November 16, 2007
RONALD JONES, PETITIONER-APPELLANT,
NEW JERSEY STATE PAROLE BOARD, RESPONDENT-RESPONDENT.
On appeal from the New Jersey State Parole Board.
NOT FOR PUBLICATION WITHOUT THE APPROVAL OF THE APPELLATE DIVISION
Submitted September 19, 2007
Before Judges R. B. Coleman and Lyons.
Ronald Jones is a forty-nine year old inmate currently incarcerated at Northern State Prison in Newark who is appealing from a final agency decision of the New Jersey State Parole Board (the Board) denying him parole and imposing a thirty-six month future eligibility term (FET). Jones is currently serving a fifty-five year prison sentence that resulted from his 1981 convictions on four counts of aggravated sexual assault, one count of kidnapping and one count of possession of a weapon for an unlawful purpose. The original judgment of conviction, dated October 19, 1981, was amended on April 19, 2006, to adjust jail credits and gap time credits. Jones has served more than twenty-five years of his sentence.
On December 7, 1980, Jones held a knife to a female victim while forcing her to exit a laundromat. When they reached an area behind an adjacent carwash, Jones forced the victim to perform fellatio and have sexual intercourse with him. During this incident, Jones also stole twenty-two dollars from the victim's purse. After the sexual assault at the carwash, Jones required the victim to drive to a nearby junior high school. He again sexually assaulted her at that location. After a June 10, 1981, jury trial, Jones was found guilty of all six counts charged in Cumberland County Indictment No. 308-80.
Jones first became eligible for parole on May 17, 2006. On September 1, 2006, a two member Board panel considered Jones' case. The panel denied parole and established a thirty-six month FET. Jones appealed that decision, but on December 21, 2006, the full Parole Board affirmed the denial of parole and the imposition of the thirty-six month FET. This appeal followed.
Jones contends that the Board acted in an arbitrary and capricious manner in denying his parole and imposing the FET. The scope of judicial review of such administrative agency decisions is narrowly tailored. In re Taylor, 158 N.J. 644, 656 (1999). We must simply review whether there was sufficient credible evidence in the record to support the Board's conclusions. Ibid.; Clowes v. Terminix Int'l. Inc., 109 N.J. 575, 588 (1988); Henry v. Rahway State Prison, 81 N.J. 571, 579-80 (1980); Close v. Kordulak Bros., 44 N.J. 589, 599 (1965). The Board's decisions are considered highly "'individualized discretionary appraisals,'" and consequently the "Board 'has broad but not unlimited discretionary powers'" in reviewing an inmate's parole record and rendering a release decision. Trantino v. N.J. State Parole Bd., 166 N.J. 113, 173 (2001) (Trantino VI) (quoting Beckworth v. N.J. State Parole Bd., 62 N.J. 348, 359 (1973)); see also Greenholtz v. Nebraska Penal Inmates, 442 U.S. 1, 9-10, 99 S.Ct. 2100, 2105, 60 L.Ed. 2d 668, 677 (1979) ("The parole-release decision . . . depends on an amalgam of elements, some of which are factual but many of which are purely subjective appraisals by the Board members based upon their experience with the difficult and sensitive task of evaluating the advisability of parole release").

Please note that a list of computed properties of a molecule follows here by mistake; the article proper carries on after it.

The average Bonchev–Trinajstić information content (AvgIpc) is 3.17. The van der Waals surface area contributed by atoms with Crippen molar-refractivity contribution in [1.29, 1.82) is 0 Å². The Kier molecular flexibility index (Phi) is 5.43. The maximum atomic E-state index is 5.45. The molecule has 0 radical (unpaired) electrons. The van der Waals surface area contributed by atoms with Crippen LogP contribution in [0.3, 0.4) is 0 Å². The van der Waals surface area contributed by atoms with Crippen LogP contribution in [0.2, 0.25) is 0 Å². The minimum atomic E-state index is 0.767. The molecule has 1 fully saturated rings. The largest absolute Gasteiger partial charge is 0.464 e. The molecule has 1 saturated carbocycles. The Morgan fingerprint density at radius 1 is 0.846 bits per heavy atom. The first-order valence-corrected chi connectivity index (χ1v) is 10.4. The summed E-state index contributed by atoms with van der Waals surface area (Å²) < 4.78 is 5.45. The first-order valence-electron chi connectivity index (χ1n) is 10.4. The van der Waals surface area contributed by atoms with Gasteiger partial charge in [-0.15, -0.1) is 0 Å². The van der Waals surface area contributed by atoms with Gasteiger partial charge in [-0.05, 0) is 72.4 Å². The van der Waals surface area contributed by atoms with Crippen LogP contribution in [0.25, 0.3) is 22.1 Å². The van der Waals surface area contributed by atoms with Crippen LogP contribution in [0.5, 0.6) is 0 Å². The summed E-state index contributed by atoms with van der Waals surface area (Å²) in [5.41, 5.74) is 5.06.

The decision of the Board involves a "'discretionary assessment of a multiplicity of imponderables, entailing primarily what a man is and what he may become rather than simply what he has done.'" Id. at 10, 99 S.Ct. at 2105, 60 L.Ed. 2d at 677 (quoting Sanford H. Kadish, The Advocate and the Expert -- Counsel in the Peno-Correctional Process, 45 Minn. L. Rev. 803, 813 (1961)). One of these "imponderables" is the prediction of an inmate's future behavior, a prediction fraught with subjectivity, mandating broad discretion in the Board's decision-making process. Puchalski v. N.J. State Parole Bd., 104 N.J. Super. 294, 300 (App. Div.), aff'd, 55 N.J. 113 (1969), cert. denied, 398 U.S. 938, 90 S.Ct. 1841, 26 L.Ed. 2d 270 (1970). Because the parole decision process is inherently subjective, ultimately it must be made by those with experience and expertise in this field. See Beckworth, supra, 62 N.J. at 367-68; Greenholtz, supra, 442 U.S. at 10, 99 S.Ct. at 2105, 60 L.Ed. 2d at 677.
Keeping these standards in mind, it is clear that the Board considered all the relevant material facts and had sufficient credible evidence to deny Jones' parole request and to set a thirty-six month FET. See N.J.A.C. 10A:71-3.11. Jones had a prior criminal record, showing an increasing degree of severity with each crime. He was being held for a multi-crime conviction. Furthermore, while in prison, Jones compiled thirty-two institutional infractions, including seven serious infractions. This resulted in a substantial loss of commutation time. To this day, Jones denies committing the crimes for which he was convicted and refuses to enter any programs to help resolve his criminal tendencies. He has not devised a plan for his life after parole, and his criminal evaluation test indicated he is a medium risk for recidivism. Considering this evidence, nothing appears to be arbitrary or capricious about the Board's action.
The rest of petitioner's arguments lack sufficient merit to warrant discussion in a written opinion. R. 2:11-3(e)(1)(D).
Our review of the record and pertinent law does not reveal any reason to disturb the Board's findings.
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